“There are no mistakes or failures, only lessons.”
When I was in the fifth grade, I was a knobby-kneed, stringy-haired tomboy who liked to ride my horse, play with my dogs, catch frogs on the pond bank, and pop wheelies on my bike. I had no time for cootie-soaked critters (a.k.a. boys) unless they wanted to race me down the gravel road, help me put the chain back on my bike or try to catch me in a game of tackle football.
And then a weird thing happened.
One of the boys on the bus–a blond, freckle-faced fourth grader named David–asked if I wanted to be his girlfriend. Hmm. He was kind of cute, I had to admit, so maybe he didn’t have quite as many cooties as the other boys. I was intrigued, but I had never had a boyfriend before, and so I told him I would have to ask my mom first. When I approached my mom that night, she wanted to know how I thought being his “girlfriend” would be different from being his “girl friend,” and I explained we would probably sit together on the bus and maybe even hold hands if that wasn’t too gross. I remember my mom sitting quietly for a few minutes before granting her permission as long as I promised that I would “be nice” and always, always conduct myself like a lady. Of course I would, I assured her, while alternately picking at the scab on my elbow and scratching the mosquito bites on my leg.
For the next week I sat with David every day on the bus, and the following week we started holding hands (which wasn’t as gross as I had expected). At the end of that week he gave me a beautiful silver ring with a blue stone in it and told me he had bought it with five dollars of his hard-earned allowance money. Five dollars–a small fortune in 1971! I was so proud of that ring, showing it off to all my friends and bragging about how much money my boyfriend had spent on me. In fact, I was in the girls’ bathroom at school a couple days later, telling the story of my ring to some of the sixth graders, when David’s older sister walked in.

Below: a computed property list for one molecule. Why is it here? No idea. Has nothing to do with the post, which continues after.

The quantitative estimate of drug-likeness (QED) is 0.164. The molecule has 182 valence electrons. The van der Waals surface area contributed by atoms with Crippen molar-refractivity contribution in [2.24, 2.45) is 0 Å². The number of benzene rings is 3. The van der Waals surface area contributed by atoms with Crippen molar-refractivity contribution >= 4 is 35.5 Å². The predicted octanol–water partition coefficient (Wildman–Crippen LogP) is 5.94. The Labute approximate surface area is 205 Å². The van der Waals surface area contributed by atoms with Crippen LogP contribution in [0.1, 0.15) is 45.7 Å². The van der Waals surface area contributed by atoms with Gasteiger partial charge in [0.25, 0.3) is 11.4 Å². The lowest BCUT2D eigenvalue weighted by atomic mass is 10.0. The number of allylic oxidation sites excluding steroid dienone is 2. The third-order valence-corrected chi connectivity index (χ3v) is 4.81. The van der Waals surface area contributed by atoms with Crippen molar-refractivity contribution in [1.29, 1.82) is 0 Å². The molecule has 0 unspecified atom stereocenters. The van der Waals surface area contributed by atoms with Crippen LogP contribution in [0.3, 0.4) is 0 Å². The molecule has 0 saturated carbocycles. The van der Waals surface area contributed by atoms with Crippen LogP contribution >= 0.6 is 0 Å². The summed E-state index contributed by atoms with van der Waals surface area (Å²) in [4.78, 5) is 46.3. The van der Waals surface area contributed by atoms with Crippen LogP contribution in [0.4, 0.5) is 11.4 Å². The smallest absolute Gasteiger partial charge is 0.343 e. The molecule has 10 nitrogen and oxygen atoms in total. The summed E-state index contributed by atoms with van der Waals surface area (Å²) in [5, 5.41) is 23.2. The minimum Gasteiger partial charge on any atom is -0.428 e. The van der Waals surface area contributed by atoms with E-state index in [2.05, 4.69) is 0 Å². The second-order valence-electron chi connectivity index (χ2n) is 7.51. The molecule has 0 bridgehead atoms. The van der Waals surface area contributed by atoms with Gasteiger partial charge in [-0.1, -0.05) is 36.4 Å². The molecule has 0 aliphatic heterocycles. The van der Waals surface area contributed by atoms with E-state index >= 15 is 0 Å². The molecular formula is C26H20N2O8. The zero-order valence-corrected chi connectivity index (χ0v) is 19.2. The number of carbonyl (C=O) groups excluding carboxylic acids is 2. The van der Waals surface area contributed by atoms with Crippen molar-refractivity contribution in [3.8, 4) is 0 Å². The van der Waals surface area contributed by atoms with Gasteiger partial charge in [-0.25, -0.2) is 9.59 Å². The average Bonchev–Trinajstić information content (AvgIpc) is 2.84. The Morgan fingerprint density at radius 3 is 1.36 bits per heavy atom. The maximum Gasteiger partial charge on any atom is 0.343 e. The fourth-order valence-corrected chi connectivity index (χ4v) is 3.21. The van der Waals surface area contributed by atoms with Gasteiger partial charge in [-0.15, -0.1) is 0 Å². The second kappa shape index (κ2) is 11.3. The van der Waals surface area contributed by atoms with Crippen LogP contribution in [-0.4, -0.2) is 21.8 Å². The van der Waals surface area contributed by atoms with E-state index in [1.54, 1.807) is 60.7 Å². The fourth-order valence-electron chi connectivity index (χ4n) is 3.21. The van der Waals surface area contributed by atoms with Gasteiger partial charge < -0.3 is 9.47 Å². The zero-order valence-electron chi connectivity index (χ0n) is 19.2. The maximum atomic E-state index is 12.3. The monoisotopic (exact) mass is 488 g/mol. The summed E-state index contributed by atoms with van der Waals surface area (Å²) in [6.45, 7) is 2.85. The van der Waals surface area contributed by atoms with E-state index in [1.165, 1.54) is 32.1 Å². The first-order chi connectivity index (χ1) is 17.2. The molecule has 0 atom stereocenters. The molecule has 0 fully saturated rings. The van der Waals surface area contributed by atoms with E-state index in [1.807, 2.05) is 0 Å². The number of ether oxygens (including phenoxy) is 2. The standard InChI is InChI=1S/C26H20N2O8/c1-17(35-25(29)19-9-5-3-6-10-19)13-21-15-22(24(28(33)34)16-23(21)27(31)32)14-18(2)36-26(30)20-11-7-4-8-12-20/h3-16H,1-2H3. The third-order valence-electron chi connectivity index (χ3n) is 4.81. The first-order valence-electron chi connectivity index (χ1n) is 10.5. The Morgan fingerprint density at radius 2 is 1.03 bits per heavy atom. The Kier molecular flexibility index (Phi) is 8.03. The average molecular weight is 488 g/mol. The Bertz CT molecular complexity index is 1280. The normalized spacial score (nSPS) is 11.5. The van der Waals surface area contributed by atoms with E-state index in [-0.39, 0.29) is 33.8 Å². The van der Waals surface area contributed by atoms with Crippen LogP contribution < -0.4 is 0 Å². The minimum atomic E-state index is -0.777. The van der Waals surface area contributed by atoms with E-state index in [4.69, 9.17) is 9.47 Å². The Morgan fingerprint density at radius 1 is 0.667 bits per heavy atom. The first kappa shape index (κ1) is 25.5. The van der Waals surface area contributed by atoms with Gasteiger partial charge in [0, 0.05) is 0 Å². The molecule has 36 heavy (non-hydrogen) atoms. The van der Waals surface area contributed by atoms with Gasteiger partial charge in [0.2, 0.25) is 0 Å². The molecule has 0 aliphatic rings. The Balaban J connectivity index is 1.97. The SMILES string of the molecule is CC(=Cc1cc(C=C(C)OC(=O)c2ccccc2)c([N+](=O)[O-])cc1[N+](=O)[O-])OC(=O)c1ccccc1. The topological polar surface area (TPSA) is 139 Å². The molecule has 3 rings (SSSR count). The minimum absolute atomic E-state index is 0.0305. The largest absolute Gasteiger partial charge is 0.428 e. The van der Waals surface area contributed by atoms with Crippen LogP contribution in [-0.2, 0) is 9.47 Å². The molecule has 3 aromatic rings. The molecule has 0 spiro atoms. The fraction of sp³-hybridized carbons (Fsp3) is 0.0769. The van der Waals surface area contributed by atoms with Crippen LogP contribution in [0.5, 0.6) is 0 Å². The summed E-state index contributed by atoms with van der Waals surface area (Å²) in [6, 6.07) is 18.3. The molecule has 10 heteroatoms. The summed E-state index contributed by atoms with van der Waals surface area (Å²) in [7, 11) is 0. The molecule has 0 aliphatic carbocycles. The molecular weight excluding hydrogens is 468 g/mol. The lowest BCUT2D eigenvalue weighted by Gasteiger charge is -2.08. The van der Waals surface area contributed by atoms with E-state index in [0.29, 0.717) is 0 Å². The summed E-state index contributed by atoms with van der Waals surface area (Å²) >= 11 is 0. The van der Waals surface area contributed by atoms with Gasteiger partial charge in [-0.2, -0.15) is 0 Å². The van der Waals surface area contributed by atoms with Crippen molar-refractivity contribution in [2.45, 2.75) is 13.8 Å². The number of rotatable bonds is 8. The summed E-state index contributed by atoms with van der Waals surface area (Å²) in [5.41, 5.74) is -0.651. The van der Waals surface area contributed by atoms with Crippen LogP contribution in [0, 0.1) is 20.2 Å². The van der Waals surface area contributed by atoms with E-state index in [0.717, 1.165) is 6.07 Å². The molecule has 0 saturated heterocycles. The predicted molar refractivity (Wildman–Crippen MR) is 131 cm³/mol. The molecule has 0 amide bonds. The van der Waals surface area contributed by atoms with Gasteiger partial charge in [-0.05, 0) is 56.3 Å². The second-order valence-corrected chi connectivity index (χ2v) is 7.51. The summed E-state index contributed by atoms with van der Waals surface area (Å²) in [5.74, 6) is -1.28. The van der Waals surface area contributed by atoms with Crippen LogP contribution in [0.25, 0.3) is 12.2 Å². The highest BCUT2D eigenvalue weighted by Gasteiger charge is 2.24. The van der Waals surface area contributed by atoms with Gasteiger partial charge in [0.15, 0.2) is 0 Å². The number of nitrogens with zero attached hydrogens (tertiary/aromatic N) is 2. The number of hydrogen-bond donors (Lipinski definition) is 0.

“Five dollars? You’re so stupid!” she announced to everyone in the bathroom. “He got that ring out of the gumball machine for a whole quarter!” And then she and the other sixth grade girls tumbled out of the bathroom, laughing loudly at stupid little me–and just like that, my beautiful silver and blue ring turned to tarnished trash on my finger. I was humiliated . . . but I was also dog-fightin’ mad.
I never asked David if his sister was telling the truth. I sat with him that afternoon on the bus, and I even held his hand when he reached for mine. But when I got off the bus at my stop, I turned around and yelled his name–and when I saw him looking out the bus window, I ceremoniously jerked the ring off my finger, threw it to the ground, and smashed it into the gravel with the heel of my white vinyl go-go boots. And I never spoke to him again.